Said Mr Sit: 'There's nothing to see there, so there's really no point for anyone to cycle up there.

'If people tell me that they plan to cycle there, I'll just tell them to go elsewhere. The authorities should either close the road or make it safer for cyclists.'

Editor's Note: I was quoted as a "seasoned cyclist" which is hardly true. I think they gather that from the fact that I've been guiding with Pedal Ubin for the last 5 years! I kept emphasizing to the reporter that I'm hardly the person to ask about cycling since I consider myself a novice amateur.

Related Reads:
Fatal Cycling Accidents on Ubin, Pulau Ubin Stories, 8 Sep 2008

Wednesday, September 10, 2008

More news report on Ubin Cycling Fatality

Editor's note: With regards to the Straits Times report below, helmets do not cost from $100 upwards. There are cheaper ones available. My helmet cost $25-35. There are also helmets for rent on Ubin. Depending on the shop, it cost about $2-3 to rent a helmet from the bike shops.

母女乌敏岛骑脚踏车失控 母不治 女受伤
Lianhe Zaobao, 刘丽仪









Woman dies after falling from bike
She was not wearing helmet when she was flung going down a winding slope
Sujin Thomas, Straits Times 10 Sep 08;

THE death of a woman who was flung off her bicycle on Pulau Ubin has highlighted Singaporeans' tendency to skip wearing safety helmets while cycling.

The owner of Yen Fa Bicycle Rental on the island, who gave his name as Mr Sit, said when Mr Tiew Sin Keng, 44, turned up with his family of six on Sunday to rent four bicycles, including two tandem bikes, 'they didn't ask to rent helmets and I didn't offer them either'.

Each helmet costs $2 to rent for an entire day. Despite this low cost, only two in every 100 of his customers ask to rent them along with the bicycles.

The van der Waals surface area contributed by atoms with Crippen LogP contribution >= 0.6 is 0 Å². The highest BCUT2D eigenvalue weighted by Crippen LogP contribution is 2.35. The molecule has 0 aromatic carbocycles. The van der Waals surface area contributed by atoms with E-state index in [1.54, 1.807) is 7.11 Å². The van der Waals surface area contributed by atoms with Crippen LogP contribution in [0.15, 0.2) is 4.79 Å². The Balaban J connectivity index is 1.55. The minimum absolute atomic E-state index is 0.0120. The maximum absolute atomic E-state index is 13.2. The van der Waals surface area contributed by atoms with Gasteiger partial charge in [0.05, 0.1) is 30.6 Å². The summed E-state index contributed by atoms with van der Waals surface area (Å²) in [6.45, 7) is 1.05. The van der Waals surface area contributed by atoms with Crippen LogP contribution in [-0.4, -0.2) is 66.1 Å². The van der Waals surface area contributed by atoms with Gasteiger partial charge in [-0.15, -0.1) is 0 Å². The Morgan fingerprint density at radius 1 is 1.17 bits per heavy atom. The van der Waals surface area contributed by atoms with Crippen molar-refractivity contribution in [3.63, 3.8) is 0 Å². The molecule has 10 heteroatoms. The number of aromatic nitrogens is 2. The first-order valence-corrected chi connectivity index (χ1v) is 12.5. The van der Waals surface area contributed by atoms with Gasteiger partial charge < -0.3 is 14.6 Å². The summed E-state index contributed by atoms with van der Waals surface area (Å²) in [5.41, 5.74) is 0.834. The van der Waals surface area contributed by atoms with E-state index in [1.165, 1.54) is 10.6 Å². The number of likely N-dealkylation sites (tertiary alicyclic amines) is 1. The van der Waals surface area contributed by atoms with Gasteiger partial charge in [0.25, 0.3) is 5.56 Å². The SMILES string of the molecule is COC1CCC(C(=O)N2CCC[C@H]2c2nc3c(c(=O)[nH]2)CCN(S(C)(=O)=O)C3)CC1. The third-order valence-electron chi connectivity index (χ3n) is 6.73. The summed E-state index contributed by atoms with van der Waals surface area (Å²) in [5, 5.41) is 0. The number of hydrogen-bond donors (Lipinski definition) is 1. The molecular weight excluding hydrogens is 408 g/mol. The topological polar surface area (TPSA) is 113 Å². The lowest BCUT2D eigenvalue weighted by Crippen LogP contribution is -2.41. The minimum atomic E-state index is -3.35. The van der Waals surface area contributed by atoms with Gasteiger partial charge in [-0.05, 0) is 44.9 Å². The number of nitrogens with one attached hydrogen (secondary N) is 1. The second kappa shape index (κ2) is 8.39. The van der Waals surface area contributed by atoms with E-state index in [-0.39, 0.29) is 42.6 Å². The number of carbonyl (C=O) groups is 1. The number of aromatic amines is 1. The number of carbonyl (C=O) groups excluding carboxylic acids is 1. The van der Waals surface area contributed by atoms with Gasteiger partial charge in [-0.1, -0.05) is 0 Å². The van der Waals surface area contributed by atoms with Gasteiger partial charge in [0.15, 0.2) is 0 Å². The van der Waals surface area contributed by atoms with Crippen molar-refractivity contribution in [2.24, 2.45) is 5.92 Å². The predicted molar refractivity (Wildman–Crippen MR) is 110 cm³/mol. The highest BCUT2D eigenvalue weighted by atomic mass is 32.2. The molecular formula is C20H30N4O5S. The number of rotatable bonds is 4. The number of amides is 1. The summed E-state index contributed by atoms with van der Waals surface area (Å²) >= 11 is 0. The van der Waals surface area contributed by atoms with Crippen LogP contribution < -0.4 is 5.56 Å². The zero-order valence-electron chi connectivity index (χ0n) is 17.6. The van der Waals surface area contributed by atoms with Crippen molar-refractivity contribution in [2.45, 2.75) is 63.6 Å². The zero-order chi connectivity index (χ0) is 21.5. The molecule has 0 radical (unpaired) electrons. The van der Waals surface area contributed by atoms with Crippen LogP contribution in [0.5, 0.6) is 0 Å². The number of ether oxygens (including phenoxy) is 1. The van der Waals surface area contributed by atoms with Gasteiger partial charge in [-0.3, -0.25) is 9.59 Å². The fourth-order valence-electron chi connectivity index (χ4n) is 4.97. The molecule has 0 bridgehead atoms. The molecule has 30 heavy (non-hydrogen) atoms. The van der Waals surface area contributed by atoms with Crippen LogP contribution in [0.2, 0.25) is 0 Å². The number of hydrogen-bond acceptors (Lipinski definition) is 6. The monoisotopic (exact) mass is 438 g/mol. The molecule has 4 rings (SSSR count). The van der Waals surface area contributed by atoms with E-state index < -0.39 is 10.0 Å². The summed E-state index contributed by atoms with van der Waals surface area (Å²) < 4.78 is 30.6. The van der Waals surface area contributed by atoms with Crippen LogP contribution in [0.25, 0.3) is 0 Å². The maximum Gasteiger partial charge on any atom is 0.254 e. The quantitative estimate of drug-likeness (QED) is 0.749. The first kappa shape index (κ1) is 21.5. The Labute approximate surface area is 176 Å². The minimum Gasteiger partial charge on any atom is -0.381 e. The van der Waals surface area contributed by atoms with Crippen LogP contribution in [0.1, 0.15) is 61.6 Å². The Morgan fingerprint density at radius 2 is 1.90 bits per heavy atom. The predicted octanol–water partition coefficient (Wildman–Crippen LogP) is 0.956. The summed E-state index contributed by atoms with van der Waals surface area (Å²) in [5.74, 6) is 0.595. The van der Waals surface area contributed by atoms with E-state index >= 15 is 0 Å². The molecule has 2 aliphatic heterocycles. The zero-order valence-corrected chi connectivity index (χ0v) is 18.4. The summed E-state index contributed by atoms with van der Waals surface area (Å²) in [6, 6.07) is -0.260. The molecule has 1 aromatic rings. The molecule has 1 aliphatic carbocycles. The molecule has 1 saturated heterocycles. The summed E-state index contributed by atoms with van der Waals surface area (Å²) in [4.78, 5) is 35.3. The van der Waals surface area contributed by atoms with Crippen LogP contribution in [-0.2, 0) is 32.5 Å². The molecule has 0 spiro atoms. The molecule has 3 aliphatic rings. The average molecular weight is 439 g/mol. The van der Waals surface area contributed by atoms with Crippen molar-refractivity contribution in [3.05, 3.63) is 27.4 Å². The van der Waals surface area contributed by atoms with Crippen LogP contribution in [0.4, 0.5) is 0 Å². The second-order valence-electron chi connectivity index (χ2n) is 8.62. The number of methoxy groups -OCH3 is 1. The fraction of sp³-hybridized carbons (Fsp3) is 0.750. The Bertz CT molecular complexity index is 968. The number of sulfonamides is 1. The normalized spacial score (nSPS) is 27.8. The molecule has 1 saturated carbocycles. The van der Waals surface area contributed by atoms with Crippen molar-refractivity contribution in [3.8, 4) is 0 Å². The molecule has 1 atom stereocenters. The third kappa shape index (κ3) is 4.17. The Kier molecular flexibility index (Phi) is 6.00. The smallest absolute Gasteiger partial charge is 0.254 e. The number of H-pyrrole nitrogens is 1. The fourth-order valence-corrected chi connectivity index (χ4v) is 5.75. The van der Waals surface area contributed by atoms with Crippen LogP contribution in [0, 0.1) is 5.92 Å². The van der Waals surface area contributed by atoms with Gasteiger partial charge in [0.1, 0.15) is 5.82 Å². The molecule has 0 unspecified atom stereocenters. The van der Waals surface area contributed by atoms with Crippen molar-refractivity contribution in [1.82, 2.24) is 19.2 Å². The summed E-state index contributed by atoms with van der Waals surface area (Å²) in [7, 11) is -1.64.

Mr Sit, who has 50 bicycles and 10 helmets for rent, said: 'They don't like to wear helmets because they say that they are uncomfortable.'

Mr Tiew confirmed that the shop did not ask whether his family wanted to rent helmets.

His wife, Madam Lee Yan Inn, 41, was on one of the tandem bicycles with their daughter aged 15. They were then going down a winding slope along Jalan Wat Siam, which has an unmarked hump at its foot.

The family's lead rider, Madam Lee's mother, made it down the slope and over the hump safely at low speed.

But Madam Lee and her daughter, who were next, shot down the incline.

Mr Tiew said the hump might have stopped the bike suddenly and flung them off, or that his wife might have braked too hard, throwing her and their daughter off.

Madam Lee died at Changi General Hospital 11 hours later. Their daughter escaped with bruises.

Senior Parliamentary Secretary (Community Development, Youth and Sports) Teo Ser Luck, himself an avid cyclist and triathlete, said cyclists should wear helmets for safety - even when riding short distances.

He said a helmet saved him from serious injury two years ago when he was riding in a tight convoy with five others along Upper Thomson Road. His front wheel clipped the rear wheel of another bicycle and he fell, but 'I was fine because I was wearing a helmet'.

He said a friend who fell the same way was also unscathed but his helmet took the impact and cracked.

Depending on the brand, helmets cost upwards of $100 each.

That stretch of road where Madam Lee died is a known accident spot. Other bicycle rental businesses on the island said four accidents happen there every month.

A Land Transport Authority spokesman said that, aside from the usual warning signs like 'Slow' or 'Bend Ahead', additional signs saying 'Caution Steep Slope' have been put up along Jalan Wat Siam.